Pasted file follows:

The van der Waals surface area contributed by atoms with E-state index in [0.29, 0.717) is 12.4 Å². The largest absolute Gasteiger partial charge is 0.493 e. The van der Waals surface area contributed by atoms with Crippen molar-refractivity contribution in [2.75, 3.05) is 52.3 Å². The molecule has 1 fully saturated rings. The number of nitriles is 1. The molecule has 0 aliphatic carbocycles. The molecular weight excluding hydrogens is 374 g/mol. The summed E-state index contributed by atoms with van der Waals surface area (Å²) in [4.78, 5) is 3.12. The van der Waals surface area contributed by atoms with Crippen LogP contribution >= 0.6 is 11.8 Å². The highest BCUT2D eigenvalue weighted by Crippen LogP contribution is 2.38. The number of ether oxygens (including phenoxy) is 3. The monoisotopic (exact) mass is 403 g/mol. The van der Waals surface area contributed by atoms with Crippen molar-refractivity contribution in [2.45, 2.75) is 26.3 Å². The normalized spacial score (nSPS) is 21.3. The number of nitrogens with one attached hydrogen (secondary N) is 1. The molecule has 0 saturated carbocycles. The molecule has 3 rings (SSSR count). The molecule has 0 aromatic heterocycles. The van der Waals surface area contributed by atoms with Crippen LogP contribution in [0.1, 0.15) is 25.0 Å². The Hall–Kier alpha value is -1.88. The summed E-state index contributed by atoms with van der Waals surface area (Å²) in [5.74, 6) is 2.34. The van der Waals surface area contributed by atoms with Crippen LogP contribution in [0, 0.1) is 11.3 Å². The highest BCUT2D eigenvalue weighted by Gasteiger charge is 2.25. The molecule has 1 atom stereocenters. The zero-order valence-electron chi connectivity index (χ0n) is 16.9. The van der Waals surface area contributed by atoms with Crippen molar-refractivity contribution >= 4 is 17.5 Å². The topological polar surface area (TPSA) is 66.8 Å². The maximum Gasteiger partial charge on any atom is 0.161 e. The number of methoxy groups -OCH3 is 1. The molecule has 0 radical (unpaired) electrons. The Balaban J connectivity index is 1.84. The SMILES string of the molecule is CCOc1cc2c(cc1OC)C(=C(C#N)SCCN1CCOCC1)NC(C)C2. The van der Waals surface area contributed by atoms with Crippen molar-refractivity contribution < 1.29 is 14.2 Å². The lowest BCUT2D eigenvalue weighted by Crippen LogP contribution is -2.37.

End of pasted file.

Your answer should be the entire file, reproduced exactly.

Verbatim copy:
The van der Waals surface area contributed by atoms with E-state index in [0.29, 0.717) is 12.4 Å². The largest absolute Gasteiger partial charge is 0.493 e. The van der Waals surface area contributed by atoms with Crippen molar-refractivity contribution in [2.75, 3.05) is 52.3 Å². The molecule has 1 fully saturated rings. The number of nitriles is 1. The molecule has 0 aliphatic carbocycles. The molecular weight excluding hydrogens is 374 g/mol. The summed E-state index contributed by atoms with van der Waals surface area (Å²) in [4.78, 5) is 3.12. The van der Waals surface area contributed by atoms with Crippen LogP contribution >= 0.6 is 11.8 Å². The highest BCUT2D eigenvalue weighted by Crippen LogP contribution is 2.38. The number of ether oxygens (including phenoxy) is 3. The monoisotopic (exact) mass is 403 g/mol. The van der Waals surface area contributed by atoms with Crippen molar-refractivity contribution in [2.45, 2.75) is 26.3 Å². The normalized spacial score (nSPS) is 21.3. The number of nitrogens with one attached hydrogen (secondary N) is 1. The molecule has 0 saturated carbocycles. The molecule has 3 rings (SSSR count). The molecule has 0 aromatic heterocycles. The van der Waals surface area contributed by atoms with Crippen LogP contribution in [0.1, 0.15) is 25.0 Å². The Hall–Kier alpha value is -1.88. The summed E-state index contributed by atoms with van der Waals surface area (Å²) in [5.74, 6) is 2.34. The van der Waals surface area contributed by atoms with Crippen LogP contribution in [0, 0.1) is 11.3 Å². The highest BCUT2D eigenvalue weighted by Gasteiger charge is 2.25. The molecule has 1 atom stereocenters. The zero-order valence-electron chi connectivity index (χ0n) is 16.9. The van der Waals surface area contributed by atoms with Crippen molar-refractivity contribution >= 4 is 17.5 Å². The topological polar surface area (TPSA) is 66.8 Å². The maximum Gasteiger partial charge on any atom is 0.161 e. The number of methoxy groups -OCH3 is 1. The molecule has 0 radical (unpaired) electrons. The Balaban J connectivity index is 1.84. The SMILES string of the molecule is CCOc1cc2c(cc1OC)C(=C(C#N)SCCN1CCOCC1)NC(C)C2. The van der Waals surface area contributed by atoms with Crippen molar-refractivity contribution < 1.29 is 14.2 Å². The lowest BCUT2D eigenvalue weighted by Crippen LogP contribution is -2.37.